Metagenomic prediction of microbial extracellular polysaccharide synthesis and mineral association in soil.  

The purpose of Alex Greenlon’s postdoctoral research is to gain mechanistic and population-specific insights into microbial EPS production in soil, and the environmental and soil factors that affect it. This research will yield mechanistic insights into the how soil factors related to agricultural management influence EPS production and soil structure, as well as nominate soil microbial taxa that could be relevant for the development of microbial technologies to secure long-term soil fertility and carbon storage. The project addresses three specific objectives: 

  • Identify the dominant soil microorganisms  utilizing plant carbon to synthesize EPS
  • Measure the response of these microbial populations to varying soil moisture and source of plant carbon 
  • Quantify the production of EPS molecules by distinct microbial populations

5. Tracing Carbon Flow through Soil Food Webs (2016-2020)

Directing traffic in the rhizosphere: how phage and fauna shape the flow and fate of root carbon through microbial pathways

Soil surrounding plant roots, the ‘rhizosphere’, is a nexus of biological activity. Stimulated by exudates and root decay, rhizosphere organisms (bacteria, archaea, fungi, fauna, and viruses) interact to form critical pathways that move carbon (C) from root tissue to surrounding soil, and ultimately regulate  the fate of soil C. The pathway of C flow through the soil food web can influence whether C is stabilized in soil, the largest active terrestrial C reservoir globally. Climate change can alter precipitation regimes which may result in changes to the pathways of C flow through the soil food web. We use a combination of stable isotope tracing, multi-omic analysis, and network analysis to investigate our research questions:

  1. How do fungi mediate the flux and fate of root C?
  2. What roles do phage play in controlling carbon flow in rhizosphere soil?
  3. How do faunal interactions in the soil food web mediate C flow and fate in the rhizosphere?

6. Microbial Mediation of Soil Carbon Dynamics (2013-2017)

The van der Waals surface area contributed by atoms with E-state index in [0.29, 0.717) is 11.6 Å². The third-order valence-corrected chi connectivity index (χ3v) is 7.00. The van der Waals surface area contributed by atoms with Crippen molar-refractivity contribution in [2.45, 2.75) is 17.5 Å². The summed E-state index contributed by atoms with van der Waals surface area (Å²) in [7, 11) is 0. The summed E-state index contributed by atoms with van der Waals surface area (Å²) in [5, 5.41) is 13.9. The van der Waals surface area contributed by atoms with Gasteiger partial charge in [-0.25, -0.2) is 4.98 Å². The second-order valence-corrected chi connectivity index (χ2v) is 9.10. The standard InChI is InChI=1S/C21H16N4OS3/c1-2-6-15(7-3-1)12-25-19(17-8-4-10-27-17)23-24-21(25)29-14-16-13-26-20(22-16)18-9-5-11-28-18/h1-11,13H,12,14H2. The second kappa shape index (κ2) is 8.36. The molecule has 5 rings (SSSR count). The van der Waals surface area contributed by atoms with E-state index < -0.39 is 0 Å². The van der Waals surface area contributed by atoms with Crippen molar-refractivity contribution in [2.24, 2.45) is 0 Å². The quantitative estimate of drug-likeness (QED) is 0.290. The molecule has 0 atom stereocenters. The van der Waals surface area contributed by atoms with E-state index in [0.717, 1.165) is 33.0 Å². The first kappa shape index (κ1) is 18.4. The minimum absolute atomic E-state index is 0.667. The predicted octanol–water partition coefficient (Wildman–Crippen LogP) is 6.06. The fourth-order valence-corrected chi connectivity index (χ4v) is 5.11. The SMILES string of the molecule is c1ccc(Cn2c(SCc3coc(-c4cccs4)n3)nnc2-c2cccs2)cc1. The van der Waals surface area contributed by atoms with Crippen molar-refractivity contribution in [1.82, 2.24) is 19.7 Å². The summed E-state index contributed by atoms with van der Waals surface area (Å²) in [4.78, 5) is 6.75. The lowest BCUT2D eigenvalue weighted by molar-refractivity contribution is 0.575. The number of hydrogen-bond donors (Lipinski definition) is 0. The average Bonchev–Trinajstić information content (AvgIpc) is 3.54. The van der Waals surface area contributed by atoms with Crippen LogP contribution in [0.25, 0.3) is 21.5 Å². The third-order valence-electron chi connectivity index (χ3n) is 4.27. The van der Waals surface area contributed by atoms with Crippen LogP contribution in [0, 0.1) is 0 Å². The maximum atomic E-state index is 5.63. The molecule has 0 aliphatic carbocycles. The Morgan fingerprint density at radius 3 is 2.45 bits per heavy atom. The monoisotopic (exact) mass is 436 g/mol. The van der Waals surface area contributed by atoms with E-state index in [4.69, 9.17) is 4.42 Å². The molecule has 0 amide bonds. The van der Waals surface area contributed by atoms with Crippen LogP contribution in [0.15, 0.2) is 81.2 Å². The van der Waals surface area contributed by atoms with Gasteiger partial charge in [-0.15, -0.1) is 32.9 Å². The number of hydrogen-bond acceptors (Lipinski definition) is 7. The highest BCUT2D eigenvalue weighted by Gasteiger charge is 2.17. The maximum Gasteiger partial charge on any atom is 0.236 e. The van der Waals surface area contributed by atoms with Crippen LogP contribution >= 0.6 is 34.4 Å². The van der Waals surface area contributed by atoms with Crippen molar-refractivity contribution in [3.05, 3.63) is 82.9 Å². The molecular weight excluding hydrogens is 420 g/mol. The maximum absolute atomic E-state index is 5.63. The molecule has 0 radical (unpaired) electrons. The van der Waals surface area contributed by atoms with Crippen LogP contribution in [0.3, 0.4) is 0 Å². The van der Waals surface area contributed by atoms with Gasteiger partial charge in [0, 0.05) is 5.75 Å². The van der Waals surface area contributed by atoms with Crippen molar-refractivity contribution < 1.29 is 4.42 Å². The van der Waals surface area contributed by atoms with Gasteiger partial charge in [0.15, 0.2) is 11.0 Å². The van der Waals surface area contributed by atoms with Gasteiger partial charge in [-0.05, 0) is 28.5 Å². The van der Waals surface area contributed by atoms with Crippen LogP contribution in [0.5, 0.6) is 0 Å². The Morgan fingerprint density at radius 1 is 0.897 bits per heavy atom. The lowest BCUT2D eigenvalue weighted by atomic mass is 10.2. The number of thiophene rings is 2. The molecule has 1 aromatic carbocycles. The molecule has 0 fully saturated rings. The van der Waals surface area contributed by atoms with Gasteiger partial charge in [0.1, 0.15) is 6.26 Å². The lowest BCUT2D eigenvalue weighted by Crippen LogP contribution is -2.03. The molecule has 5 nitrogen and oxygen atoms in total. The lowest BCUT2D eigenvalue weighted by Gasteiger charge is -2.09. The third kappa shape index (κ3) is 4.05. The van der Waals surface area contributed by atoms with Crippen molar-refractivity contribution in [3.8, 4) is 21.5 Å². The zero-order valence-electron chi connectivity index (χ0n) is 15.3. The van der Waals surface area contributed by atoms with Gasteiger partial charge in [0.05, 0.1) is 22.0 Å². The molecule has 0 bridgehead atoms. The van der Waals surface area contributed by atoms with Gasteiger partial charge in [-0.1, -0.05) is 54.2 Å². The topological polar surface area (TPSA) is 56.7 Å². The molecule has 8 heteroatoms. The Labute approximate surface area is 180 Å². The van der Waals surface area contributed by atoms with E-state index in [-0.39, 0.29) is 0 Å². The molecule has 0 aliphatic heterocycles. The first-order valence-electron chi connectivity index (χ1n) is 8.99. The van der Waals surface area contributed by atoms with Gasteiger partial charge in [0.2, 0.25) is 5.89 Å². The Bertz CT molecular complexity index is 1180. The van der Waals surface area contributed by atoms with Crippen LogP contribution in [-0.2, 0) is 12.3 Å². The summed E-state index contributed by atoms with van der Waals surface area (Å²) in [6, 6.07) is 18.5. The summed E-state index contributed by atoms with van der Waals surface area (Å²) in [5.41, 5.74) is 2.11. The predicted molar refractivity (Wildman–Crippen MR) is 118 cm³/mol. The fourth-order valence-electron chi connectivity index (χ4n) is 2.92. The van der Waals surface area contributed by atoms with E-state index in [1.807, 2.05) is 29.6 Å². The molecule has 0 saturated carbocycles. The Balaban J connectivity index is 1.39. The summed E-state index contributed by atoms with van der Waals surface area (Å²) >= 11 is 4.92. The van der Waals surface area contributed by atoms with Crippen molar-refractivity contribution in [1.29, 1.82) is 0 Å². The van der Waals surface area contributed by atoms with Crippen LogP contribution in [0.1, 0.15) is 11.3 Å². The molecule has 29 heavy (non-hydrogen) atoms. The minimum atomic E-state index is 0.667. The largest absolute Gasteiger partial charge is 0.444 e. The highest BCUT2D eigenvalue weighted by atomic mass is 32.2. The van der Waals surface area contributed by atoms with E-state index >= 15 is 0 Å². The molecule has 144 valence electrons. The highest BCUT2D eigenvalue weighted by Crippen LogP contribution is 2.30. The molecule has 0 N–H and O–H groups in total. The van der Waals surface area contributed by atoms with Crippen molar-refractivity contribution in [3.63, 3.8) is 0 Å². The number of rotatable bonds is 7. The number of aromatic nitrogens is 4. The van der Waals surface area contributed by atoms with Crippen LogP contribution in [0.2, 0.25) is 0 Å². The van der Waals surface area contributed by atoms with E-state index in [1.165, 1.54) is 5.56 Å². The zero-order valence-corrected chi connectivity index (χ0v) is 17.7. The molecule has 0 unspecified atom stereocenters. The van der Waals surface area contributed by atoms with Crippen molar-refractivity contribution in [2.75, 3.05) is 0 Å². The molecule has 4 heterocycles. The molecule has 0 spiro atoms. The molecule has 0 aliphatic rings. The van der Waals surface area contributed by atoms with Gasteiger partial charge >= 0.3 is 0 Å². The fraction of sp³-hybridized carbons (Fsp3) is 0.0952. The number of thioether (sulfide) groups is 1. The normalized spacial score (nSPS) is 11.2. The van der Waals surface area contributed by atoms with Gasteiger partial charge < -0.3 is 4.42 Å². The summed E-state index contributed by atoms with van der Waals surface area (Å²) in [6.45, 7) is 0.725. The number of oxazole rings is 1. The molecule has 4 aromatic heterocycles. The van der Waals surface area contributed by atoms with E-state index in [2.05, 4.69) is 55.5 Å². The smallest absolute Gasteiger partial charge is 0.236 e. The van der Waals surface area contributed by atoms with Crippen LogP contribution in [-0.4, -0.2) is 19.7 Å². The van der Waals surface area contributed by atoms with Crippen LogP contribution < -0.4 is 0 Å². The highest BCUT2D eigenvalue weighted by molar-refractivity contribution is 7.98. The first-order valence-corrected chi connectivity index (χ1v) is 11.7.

Mapping soil carbon from cradle to grave: drafting a molecular blueprint for Carbon transformation from roots to stabilized soil organic Carbon

Soils store more carbon (2,300 Gt) than the atmosphere and biosphere combined, the second largest active carbon reservoir after the ocean. Plants are the primary source of soil carbon, photosynthesizing atmospheric CO2 and releasing carbon into the soil through plant roots. Soil microbes are the primary mediators or this plant-derived carbon, metabolizing and transforming soil carbon compounds. The primary objective of our work is to determine how organic C decomposition and stabilization processes in soil are impacted by the interactions between plant roots and the soil microbial community (bacteria, archaea, fungi, microfauna). To accomplish this objective, we are:

  1. Tracking the functional succession of microbial communities during the transformation of root exudates and decaying root litter under ambient and elevated CO2.
  2. Measuring how the composition and quantity of root C affects the enzymatic capacities of the root microbiome and ultimately impacts C sorption/desorption from mineral surfaces.
  3. Parameterizing a trait-based model of the microbial community functions that predicts carbon stabilization and turnover in the rhizosphere.

7. Microbial Ecology in the Critical Zone (2013-2019)

Eel River Critical Zone Observatory

The Eel River Critical Zone Observatory is a multi-disciplinary research collaborative based at the University of California, Berkeley.  Our research focus is to explore how biotic and abiotic factors interact in the near-surface environment (from bedrock to tree tops) and how these relationships impact environmental processes.

California’s Eel River CZO is rooted in intensive field monitoring in the critical zone, which follows watershed currencies (water, solutes, gases, biota, sediment, energy, and momentum) through a subsurface physical environment and microbial ecosystem of the critical zone into the terrestrial ecosystem, up into the atmosphere, and out through drainage networks to the coastal ocean. Our work connects tree physiology, water, and nutrients to microbial ecology, trace gas production, and other watershed currencies.

http://criticalzone.org/eel/